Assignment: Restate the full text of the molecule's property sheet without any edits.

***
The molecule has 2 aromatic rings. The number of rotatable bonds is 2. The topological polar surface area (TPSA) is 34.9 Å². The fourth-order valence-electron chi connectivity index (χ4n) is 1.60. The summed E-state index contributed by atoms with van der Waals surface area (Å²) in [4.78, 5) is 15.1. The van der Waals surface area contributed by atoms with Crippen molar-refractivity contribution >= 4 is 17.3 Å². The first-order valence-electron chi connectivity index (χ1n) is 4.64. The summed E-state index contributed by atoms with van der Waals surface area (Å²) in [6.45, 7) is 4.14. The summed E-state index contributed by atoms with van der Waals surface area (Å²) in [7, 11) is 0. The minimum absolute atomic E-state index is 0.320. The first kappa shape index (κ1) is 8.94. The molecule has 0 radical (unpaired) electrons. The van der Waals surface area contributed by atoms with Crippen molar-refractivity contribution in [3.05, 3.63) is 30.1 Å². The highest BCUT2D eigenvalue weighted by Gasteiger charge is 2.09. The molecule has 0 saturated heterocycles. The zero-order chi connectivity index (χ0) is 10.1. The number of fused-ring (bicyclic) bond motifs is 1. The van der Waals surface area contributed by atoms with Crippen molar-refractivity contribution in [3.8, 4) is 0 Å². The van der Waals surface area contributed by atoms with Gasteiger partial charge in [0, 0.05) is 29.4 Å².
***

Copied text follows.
The molecule has 2 aromatic rings. The number of rotatable bonds is 2. The topological polar surface area (TPSA) is 34.9 Å². The fourth-order valence-electron chi connectivity index (χ4n) is 1.60. The summed E-state index contributed by atoms with van der Waals surface area (Å²) in [4.78, 5) is 15.1. The van der Waals surface area contributed by atoms with Crippen molar-refractivity contribution >= 4 is 17.3 Å². The first-order valence-electron chi connectivity index (χ1n) is 4.64. The summed E-state index contributed by atoms with van der Waals surface area (Å²) in [6.45, 7) is 4.14. The summed E-state index contributed by atoms with van der Waals surface area (Å²) in [7, 11) is 0. The minimum absolute atomic E-state index is 0.320. The first kappa shape index (κ1) is 8.94. The molecule has 0 radical (unpaired) electrons. The van der Waals surface area contributed by atoms with Crippen molar-refractivity contribution in [3.05, 3.63) is 30.1 Å². The highest BCUT2D eigenvalue weighted by Gasteiger charge is 2.09. The molecule has 0 saturated heterocycles. The zero-order chi connectivity index (χ0) is 10.1. The number of fused-ring (bicyclic) bond motifs is 1. The van der Waals surface area contributed by atoms with Crippen molar-refractivity contribution in [3.8, 4) is 0 Å². The van der Waals surface area contributed by atoms with Gasteiger partial charge in [0, 0.05) is 29.4 Å².